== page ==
Local pubs are at the heart of the UK’s thriving music scene

By Poppleston Allen

- Last updated on GMT

Hit the right note: The Music Venue Trust says for every £10 spent in a grassroots music venue, a further £17 is spent in the night-time economy
Hit the right note: The Music Venue Trust says for every £10 spent in a grassroots music venue, a further £17 is spent in the night-time economy
Glastonbury recently flexed its mighty music muscles again, showcasing both established and new acts, attracting huge crowds and (for those of us who prefer to watch from the sofa) TV viewers.

This key date in the music diary, together with many other successful festivals and music events up and down the UK, are only possible when there is a thriving music industry eco-system.

The Department for Culture, Media and Sport (DCMS) published a report on live music in the spring, within which careful consideration is given to this eco-system and the issues that grassroots music venues are facing.

Smaller music venues, such as local and community pubs, have long been the stages upon which new acts have honed their skills and entertained audiences. Hosting live music can be the lifeblood of a venue as the music scene drives footfall to their door. The report notes the benefits for the night-time economy as a whole, quoting the Music Venue Trust that “for every £10 spent on a ticket in a grassroots music venue, £17 is spent elsewhere in the night-time economy”.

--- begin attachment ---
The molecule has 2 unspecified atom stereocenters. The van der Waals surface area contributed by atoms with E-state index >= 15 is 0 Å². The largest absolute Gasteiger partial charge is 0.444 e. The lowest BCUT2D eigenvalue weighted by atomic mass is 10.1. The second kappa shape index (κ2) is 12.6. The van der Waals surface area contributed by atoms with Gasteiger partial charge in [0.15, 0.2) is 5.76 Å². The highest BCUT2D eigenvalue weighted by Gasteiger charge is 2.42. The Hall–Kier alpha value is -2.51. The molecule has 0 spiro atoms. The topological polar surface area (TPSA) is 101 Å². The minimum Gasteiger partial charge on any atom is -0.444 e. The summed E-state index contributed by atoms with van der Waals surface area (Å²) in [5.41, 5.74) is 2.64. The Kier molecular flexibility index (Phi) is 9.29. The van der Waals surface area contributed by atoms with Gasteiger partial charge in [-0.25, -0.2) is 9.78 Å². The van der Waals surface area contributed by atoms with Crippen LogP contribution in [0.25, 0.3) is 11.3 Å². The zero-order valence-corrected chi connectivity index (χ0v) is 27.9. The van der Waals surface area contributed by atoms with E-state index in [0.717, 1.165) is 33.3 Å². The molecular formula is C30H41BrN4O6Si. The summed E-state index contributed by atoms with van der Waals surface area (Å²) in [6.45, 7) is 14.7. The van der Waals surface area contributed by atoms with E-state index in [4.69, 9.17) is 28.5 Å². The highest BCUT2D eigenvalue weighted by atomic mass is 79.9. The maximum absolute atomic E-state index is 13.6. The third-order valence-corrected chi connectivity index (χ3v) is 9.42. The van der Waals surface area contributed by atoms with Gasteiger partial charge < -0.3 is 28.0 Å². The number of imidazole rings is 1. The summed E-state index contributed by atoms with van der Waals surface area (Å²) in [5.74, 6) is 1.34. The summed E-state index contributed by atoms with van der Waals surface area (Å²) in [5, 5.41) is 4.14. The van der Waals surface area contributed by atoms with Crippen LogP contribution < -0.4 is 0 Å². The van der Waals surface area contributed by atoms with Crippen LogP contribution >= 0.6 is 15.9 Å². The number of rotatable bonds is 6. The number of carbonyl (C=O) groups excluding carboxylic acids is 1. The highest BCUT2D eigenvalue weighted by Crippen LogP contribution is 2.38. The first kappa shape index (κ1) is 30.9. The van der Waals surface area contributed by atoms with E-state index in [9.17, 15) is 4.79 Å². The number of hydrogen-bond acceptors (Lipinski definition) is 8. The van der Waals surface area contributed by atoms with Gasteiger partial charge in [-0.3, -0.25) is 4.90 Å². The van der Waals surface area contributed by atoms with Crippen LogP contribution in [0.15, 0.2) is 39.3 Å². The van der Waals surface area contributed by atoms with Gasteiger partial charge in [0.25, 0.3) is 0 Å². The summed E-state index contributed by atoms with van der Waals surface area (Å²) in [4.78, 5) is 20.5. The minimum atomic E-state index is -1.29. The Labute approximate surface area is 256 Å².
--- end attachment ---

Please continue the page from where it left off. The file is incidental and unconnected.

Venues have faced numerous challenges over the years and the Live Music Act 2012 (LMA) has helped a number of smaller venues by removing a layer of regulation. Brie­fly, the LMA permits licensed on-premises to host live music, without the need for a licence specifically permitting live music, where the audience is no greater than 500 people and the live music takes place between 8am and 11pm.

The DCMS report recognises that more could be done and puts forward a recommendation that the provisions of the LMA should be reviewed with a view to extending beyond the current 11pm terminal hour and 500 people audience limits.

Live music premises also face other challenges and the report puts forward a number of recommendations including the appointment of a statutory body to promote the protection of music venues and a review of the impact of business rate changes on the live music sector.

It remains to be seen if any of the recommendations put forward in the report gain traction as the Government continues to have its focus on Brexit.

Whether the recommendations in the DCMS report are taken further or not, live music has always been a significant part of UK culture. Despite facing enormous challenges over recent years, the bulging UK festival calendar suggests we still have a thriving music scene, with smaller venues such local pubs, at its heart.

Long may it continue.

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Related topics: Licensing law

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